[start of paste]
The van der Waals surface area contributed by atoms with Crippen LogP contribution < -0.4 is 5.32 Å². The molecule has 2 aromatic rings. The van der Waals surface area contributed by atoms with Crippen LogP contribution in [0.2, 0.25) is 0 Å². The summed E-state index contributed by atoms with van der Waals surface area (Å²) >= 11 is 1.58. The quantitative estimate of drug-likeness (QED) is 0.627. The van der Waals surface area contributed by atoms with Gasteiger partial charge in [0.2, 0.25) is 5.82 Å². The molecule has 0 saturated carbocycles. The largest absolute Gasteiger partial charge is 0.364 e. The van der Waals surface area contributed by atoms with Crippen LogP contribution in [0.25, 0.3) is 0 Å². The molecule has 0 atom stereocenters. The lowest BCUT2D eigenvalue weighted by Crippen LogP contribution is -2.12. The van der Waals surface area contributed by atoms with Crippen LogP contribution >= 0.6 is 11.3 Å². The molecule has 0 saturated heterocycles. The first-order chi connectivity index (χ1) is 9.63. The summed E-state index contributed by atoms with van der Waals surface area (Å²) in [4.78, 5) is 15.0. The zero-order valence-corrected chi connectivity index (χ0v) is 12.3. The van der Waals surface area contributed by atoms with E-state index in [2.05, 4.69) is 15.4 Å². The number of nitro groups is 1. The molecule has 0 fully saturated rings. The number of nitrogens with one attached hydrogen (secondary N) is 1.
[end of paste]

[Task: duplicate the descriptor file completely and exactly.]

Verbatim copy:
The van der Waals surface area contributed by atoms with Crippen LogP contribution < -0.4 is 5.32 Å². The molecule has 2 aromatic rings. The van der Waals surface area contributed by atoms with Crippen LogP contribution in [0.2, 0.25) is 0 Å². The summed E-state index contributed by atoms with van der Waals surface area (Å²) >= 11 is 1.58. The quantitative estimate of drug-likeness (QED) is 0.627. The van der Waals surface area contributed by atoms with Gasteiger partial charge in [0.2, 0.25) is 5.82 Å². The molecule has 0 saturated carbocycles. The largest absolute Gasteiger partial charge is 0.364 e. The van der Waals surface area contributed by atoms with Crippen LogP contribution in [0.25, 0.3) is 0 Å². The molecule has 0 atom stereocenters. The lowest BCUT2D eigenvalue weighted by Crippen LogP contribution is -2.12. The van der Waals surface area contributed by atoms with Crippen LogP contribution >= 0.6 is 11.3 Å². The molecule has 0 saturated heterocycles. The first-order chi connectivity index (χ1) is 9.63. The summed E-state index contributed by atoms with van der Waals surface area (Å²) in [4.78, 5) is 15.0. The zero-order valence-corrected chi connectivity index (χ0v) is 12.3. The van der Waals surface area contributed by atoms with E-state index in [2.05, 4.69) is 15.4 Å². The number of nitro groups is 1. The molecule has 0 fully saturated rings. The number of nitrogens with one attached hydrogen (secondary N) is 1.